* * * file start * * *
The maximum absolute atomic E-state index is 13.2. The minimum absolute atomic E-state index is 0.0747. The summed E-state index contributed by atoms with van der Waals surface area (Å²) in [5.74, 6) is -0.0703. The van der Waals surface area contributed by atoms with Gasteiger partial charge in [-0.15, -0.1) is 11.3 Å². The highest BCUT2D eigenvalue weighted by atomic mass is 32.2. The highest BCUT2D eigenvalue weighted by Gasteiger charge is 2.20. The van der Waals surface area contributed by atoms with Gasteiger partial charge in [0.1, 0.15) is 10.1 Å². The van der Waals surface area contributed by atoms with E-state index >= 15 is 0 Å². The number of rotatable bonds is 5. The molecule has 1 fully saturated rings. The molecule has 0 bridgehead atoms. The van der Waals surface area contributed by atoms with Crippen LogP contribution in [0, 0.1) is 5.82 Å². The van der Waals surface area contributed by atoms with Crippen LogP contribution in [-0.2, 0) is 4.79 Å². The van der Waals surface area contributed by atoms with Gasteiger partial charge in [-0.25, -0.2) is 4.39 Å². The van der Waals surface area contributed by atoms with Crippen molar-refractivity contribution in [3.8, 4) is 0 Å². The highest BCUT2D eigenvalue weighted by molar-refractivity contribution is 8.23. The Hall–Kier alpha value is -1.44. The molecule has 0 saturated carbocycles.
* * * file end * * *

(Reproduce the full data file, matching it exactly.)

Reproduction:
The maximum absolute atomic E-state index is 13.2. The minimum absolute atomic E-state index is 0.0747. The summed E-state index contributed by atoms with van der Waals surface area (Å²) in [5.74, 6) is -0.0703. The van der Waals surface area contributed by atoms with Gasteiger partial charge in [-0.15, -0.1) is 11.3 Å². The highest BCUT2D eigenvalue weighted by atomic mass is 32.2. The highest BCUT2D eigenvalue weighted by Gasteiger charge is 2.20. The van der Waals surface area contributed by atoms with Gasteiger partial charge in [0.1, 0.15) is 10.1 Å². The van der Waals surface area contributed by atoms with E-state index >= 15 is 0 Å². The number of rotatable bonds is 5. The molecule has 1 fully saturated rings. The molecule has 0 bridgehead atoms. The van der Waals surface area contributed by atoms with Crippen LogP contribution in [0, 0.1) is 5.82 Å². The van der Waals surface area contributed by atoms with Crippen LogP contribution in [-0.2, 0) is 4.79 Å². The van der Waals surface area contributed by atoms with Gasteiger partial charge in [-0.25, -0.2) is 4.39 Å². The van der Waals surface area contributed by atoms with Crippen molar-refractivity contribution in [3.8, 4) is 0 Å². The highest BCUT2D eigenvalue weighted by molar-refractivity contribution is 8.23. The Hall–Kier alpha value is -1.44. The molecule has 0 saturated carbocycles.